19 May 2009

Desert Flyer - Martyn R Ford-Jones

As I mentioned in the review for Caine’s Spitfires, Thunderbolts and Warm Beer, the use of a wartime diary is often the genesis for an insightful and personal memoir. A diary on its own can make for interesting reading but add some context, stir in some other characters and provide a generous dollop of illustrations and you’ve got the perfect recipe ... if you can cook it right. Desert Flyer has all the ingredients for a five star dish but it should have been left in the oven a bit longer.

The subject of the story is F/O William Marsh – a working class lad with a green thumb developed from working a market garden. He joins the RAF and trains in Canada before being posted to 605 Squadron but ultimately ends up with 274 in March 1942 (after sailing in convoy and witnessing the loss of HMS Ark Royal – interesting photos here). Marsh remains with the squadron for well over a year before leaving for his ‘rest’ tour as an instructor. Throughout his time with 274 (and before and after) Marsh provides a window to his experiences through numerous candid diary entries that offer insight into life in the desert. The diary entries and main body of text are ably supported by more than 200 of Marsh's photos. To my knowledge, none of these photos had been published before and they are a truly remarkable record of one man’s war from the frozen airfields of Canada to the hot landing grounds of North Africa. Every facet of his life is contained in these photos and all are printed on high quality paper so their reproduction is superb.

However, I am not at all impressed with the writing and editing. The bibliography contains just five sources which surprised me a great deal. The grammar is average (not that mine is perfect) with regular errors and I encountered several incomplete sentences which made no sense (not to mention the repeat of an incomplete sentence in a paragraph about a combat - took the 'rush' away!). There is also the apparent need to insert extra words into some of the diary/log excerpts. This lessens the feel and originality of Marsh's writing. Over-clarification also prevails. When "Spits” are mentioned by Marsh, for example, the author or publisher (I suspect the latter) felt the need to put "Spitfires" in brackets. Seriously. Perhaps I’m being a little sensitive on this last point but [Spitfires] could have easily replaced “Spits” altogether (which is how I was taught to use square brackets).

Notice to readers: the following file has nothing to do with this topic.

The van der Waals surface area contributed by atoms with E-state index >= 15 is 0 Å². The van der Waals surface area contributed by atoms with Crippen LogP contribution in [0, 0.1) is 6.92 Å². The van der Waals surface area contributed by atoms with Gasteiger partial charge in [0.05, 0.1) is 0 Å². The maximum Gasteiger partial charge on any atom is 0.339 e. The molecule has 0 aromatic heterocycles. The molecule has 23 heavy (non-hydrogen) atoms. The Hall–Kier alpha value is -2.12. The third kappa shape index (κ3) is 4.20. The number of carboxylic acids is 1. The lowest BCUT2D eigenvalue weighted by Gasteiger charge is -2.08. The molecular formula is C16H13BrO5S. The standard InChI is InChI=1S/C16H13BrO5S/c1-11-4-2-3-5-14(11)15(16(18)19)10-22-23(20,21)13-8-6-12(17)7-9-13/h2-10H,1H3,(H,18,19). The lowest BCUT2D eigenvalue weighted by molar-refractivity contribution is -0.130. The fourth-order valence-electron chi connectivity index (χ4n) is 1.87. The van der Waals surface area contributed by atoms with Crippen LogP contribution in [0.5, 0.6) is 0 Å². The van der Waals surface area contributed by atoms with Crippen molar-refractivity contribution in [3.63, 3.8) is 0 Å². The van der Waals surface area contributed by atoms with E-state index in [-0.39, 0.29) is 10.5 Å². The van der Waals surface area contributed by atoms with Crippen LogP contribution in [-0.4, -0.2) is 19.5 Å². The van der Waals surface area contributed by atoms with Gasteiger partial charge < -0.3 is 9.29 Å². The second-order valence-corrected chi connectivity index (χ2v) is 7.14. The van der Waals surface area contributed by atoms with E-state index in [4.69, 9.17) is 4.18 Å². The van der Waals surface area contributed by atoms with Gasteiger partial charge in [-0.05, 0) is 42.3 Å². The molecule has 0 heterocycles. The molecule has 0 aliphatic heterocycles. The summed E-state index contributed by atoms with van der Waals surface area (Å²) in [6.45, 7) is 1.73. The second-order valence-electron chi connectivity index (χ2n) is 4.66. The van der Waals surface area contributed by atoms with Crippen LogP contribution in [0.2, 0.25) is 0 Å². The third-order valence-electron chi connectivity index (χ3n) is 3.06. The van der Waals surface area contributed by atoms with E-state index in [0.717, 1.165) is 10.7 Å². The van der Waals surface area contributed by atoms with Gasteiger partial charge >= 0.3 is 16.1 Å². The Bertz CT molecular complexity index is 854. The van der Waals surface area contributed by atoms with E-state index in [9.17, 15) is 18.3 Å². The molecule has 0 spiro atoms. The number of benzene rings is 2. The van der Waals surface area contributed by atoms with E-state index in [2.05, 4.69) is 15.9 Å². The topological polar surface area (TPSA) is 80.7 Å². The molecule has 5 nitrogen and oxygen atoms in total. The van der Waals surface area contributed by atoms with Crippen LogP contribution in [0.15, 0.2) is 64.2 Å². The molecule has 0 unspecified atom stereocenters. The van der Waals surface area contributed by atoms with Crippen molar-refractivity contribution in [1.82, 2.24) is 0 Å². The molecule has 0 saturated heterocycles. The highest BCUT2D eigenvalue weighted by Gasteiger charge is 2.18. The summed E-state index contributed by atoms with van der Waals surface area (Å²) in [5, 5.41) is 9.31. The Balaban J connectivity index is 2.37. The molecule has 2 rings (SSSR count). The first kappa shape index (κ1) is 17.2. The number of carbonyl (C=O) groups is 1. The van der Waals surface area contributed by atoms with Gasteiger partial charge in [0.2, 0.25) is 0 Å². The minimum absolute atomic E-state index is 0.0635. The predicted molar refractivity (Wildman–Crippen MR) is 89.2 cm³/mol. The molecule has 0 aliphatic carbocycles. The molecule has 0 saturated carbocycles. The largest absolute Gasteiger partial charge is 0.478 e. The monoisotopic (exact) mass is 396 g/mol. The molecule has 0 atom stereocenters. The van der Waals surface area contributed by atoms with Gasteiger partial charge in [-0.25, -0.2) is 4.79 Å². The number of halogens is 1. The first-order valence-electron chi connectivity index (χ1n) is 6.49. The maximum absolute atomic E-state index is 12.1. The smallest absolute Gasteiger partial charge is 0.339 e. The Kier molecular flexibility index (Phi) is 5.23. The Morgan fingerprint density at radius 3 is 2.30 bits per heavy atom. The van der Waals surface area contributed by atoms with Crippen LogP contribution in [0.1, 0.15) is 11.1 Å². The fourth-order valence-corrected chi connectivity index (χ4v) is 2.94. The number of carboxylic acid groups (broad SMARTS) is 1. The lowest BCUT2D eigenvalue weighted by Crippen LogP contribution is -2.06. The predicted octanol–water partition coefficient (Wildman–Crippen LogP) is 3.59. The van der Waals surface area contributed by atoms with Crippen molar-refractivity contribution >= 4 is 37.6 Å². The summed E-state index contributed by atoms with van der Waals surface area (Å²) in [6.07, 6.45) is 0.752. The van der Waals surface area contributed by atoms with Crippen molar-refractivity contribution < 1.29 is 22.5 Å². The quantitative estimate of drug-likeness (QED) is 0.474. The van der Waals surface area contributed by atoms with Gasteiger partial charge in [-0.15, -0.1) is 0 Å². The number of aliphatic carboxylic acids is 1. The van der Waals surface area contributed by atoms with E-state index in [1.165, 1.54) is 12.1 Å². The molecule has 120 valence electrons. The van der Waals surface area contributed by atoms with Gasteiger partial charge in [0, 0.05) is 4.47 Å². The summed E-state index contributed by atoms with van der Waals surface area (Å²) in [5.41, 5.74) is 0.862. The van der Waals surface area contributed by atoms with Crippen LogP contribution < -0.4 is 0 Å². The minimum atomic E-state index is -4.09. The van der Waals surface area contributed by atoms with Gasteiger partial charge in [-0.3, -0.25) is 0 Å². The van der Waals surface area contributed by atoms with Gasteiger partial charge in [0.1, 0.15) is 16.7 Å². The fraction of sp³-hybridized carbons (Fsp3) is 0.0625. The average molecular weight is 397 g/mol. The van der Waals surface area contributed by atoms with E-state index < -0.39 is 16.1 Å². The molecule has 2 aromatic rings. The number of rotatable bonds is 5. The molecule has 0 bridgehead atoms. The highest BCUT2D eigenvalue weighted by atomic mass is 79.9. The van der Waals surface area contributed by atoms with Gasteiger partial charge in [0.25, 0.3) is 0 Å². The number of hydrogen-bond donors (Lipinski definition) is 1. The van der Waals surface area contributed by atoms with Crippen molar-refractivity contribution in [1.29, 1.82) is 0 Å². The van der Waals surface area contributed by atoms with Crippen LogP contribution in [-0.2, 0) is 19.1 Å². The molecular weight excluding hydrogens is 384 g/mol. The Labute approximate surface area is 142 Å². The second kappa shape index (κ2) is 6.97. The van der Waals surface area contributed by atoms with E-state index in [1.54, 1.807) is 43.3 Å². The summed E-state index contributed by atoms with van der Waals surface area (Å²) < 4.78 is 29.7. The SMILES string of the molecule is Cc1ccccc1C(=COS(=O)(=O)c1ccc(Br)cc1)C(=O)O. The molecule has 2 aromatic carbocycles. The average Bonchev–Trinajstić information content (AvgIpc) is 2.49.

I have a severe feeling this book was written for the American market and was simplified so RAF ops in North Africa could be easily understood. I don't think American enthusiasts were given enough credit here.

Now for my big ‘but, hang on’. If I am completely honest the impact of the errors/lack of research/treating the reader a little like an idiot are lessened by a bit of sentimentality and empathy. Sure, the issues I have with this book were greatly frustrating - a classic example being a pilot recorded in the text as having pranged his Spitfire but was referred to in the end notes as having pranged his Hurricane ... and the caption of the relevant photo also said Hurricane - but, as I read about Marsh's time with 71 OTU at Ismailia, I realised I would miss this pilot whose life had been laid out in front of me over 300+ pages. His loss, as with all losses in our readings, was sobering and I felt it keenly.

So, despite the frustrations that are clearly evident, consider this book if you ever come across it. Sure, it's a bit light on for detailed research (depends what you’re after) and there are all manner of things you'll pick up as wrong etc but it is an insight into ‘one of the many’ - the fighter pilots who were not aces but were bloody good at their jobs and who should have had the chance to live a longer life. You could also buy this book for its 200+ photos alone. They are astounding and the perfect condiment for a book that is slightly underdone.

I realise this is a somewhat negative review but it is how I saw DF. While I haven’t written a book yet, I obviously appreciate the effort made by authors. We can all get passed errors etc but considering how much we can pay for books I think we deserve value for money.

I bought my hardcover copy of DF off Ebay and was quite taken by the cover and overall ‘feel’ of the book – nice and heavy and printed on good paper stock. I’m a sucker for anything in North Africa.

Reviewed copy published by Schiffer Publishing Ltd in 2004.
ISBN 0-7643-0347-3

No comments:

Post a Comment